Press Release & Sponsored Post (Unaffiliated Links)
As a longtime avid recycler, I was thrilled to learn about Unilever's new and exciting Bathroom Recycling Program, and could not wait to share it with you since I am so passionate about recycling.
With Earth Day celebrations behind us, Unilever is launching a new program, “Rinse. Recycle. Reimagine.” to remind Americans that when it comes to recycling in the bathroom, it should be Earth Day, every day. In a survey announced today, the new Unilever Bathroom Recycling Index found that while a majority of Americans are aware that empty bath and beauty bottles are recyclable, less than half (34%) report always bringing these items to the bin. As a result, common bathroom products like shampoo, body wash and lotion bottles could be more likely to end up in landfills than their kitchen counterparts. This seemingly small problem has a huge impact, with nearly 29 million tons of plastics sent to landfills each year – many of which are bottles that once occupied bathrooms across America.
Unilever is launching “Rinse. Recycle. Reimagine.” a new program in partnership with Keep America Beautiful and the Ad Council designed to educate people about recycling in the bathroom, inspire them to reimagine what empty bathroom products could become through recycling, and ultimately make a small change that holds big potential to positively impact the environment.
Think that empty shampoo bottle is just a bottle? Think again. With just a rinse and a recycle, empty bath and beauty bottles can take on new life and return as hairbrushes, backpacks or even backyard play set.
The new Unilever Bathroom Recycling Index found that while a majority of Americans are aware that their empty bathroom bottles are recyclable, less than half report regularly bringing them to the bin. As a result, common bathroom products like shampoo, body wash and lotion bottles could be more likely to end up in landfills than their kitchen counterparts, contributing to the nearly 29 million tons of plastics sent to landfills each year!
• Beware the product hoarders: 1 in 5 Americans (20%) have more than 10 bathroom products in plastic bottles in their bathroom at a given time.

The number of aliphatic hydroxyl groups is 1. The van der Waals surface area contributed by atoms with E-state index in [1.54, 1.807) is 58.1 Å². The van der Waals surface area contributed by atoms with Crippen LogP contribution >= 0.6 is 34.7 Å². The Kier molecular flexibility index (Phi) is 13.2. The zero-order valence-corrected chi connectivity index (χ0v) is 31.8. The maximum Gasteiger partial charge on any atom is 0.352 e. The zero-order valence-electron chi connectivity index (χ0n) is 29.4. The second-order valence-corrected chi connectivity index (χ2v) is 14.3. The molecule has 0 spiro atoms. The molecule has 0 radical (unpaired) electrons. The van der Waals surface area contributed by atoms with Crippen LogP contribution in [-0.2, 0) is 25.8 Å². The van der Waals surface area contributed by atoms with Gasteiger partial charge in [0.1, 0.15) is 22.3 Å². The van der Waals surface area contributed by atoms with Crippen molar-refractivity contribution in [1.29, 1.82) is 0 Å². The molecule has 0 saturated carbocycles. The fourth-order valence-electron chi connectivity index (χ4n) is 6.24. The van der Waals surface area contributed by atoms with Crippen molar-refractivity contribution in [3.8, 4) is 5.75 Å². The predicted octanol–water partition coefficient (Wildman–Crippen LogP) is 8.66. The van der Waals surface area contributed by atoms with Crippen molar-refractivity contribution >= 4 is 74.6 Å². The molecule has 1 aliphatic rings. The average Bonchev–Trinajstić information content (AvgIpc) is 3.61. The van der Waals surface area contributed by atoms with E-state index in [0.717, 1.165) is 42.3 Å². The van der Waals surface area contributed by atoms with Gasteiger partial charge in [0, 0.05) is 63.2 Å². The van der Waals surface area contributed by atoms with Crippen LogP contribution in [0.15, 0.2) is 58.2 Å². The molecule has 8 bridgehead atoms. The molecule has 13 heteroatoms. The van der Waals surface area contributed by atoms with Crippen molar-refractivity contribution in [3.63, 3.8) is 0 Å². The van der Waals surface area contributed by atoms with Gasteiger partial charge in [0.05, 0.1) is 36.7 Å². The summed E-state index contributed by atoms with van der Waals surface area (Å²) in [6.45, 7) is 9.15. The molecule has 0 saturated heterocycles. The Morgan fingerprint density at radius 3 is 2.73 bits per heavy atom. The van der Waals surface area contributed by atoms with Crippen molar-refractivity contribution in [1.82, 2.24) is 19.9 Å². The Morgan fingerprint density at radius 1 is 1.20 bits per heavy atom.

• What gets Americans moving: Americans are more likely to go the distance to get a drink when thirsty, charge their phone, or answer a phone call than walk an empty plastic bottle from the bathroom to the recycle bin.
• Battle of the sexes: More men (80%) reported recycling their empty bathroom bottles than women (74%).
“Rinse. Recycle. Reimagine.” Bathroom Recycling Program
Unilever can’t do this alone, and so the company has introduced the Unilever BrightFuture initiative.
What began as Project Sunlight in 2013 has evolved into a larger movement designed to bring Unilever’s purpose to life and inspire Americans to take small actions that add up to a big difference – whether that’s wasting less, sharing more, turning off the tap, turning on community activism or, simply, recycling – because everyone has a role to play in creating a brighter future.
HOW TO GET INVOLVED
• Did you know the average American has 8 products in their bathroom at a given time, yet only 34% of Americans always recycle them – that could send nearly 600 million plastic bottles to landfills each year!
• Unilever is launching “Rinse. Recycle. Reimagine.” a new program designed to educate people about recycling in the bathroom, inspire them to reimagine what empty bathroom products could become through recycling, and ultimately make a small change that holds big potential to positively impact the environment.
• Spread the word by sharing a photo of your bathroom empties being recycled on Twitter and Instagram using #ReimagineThat. Add #Sweeps to your post to be entered for a chance to win recycled, reimagined prizes.
• Watch famous Internet Illusionist Zach King and others reimagine recycling and share their videos across your social channels.
• Visit BrightFuture.Unilever.us to learn how you can help bridge the gap in bathroom recycling.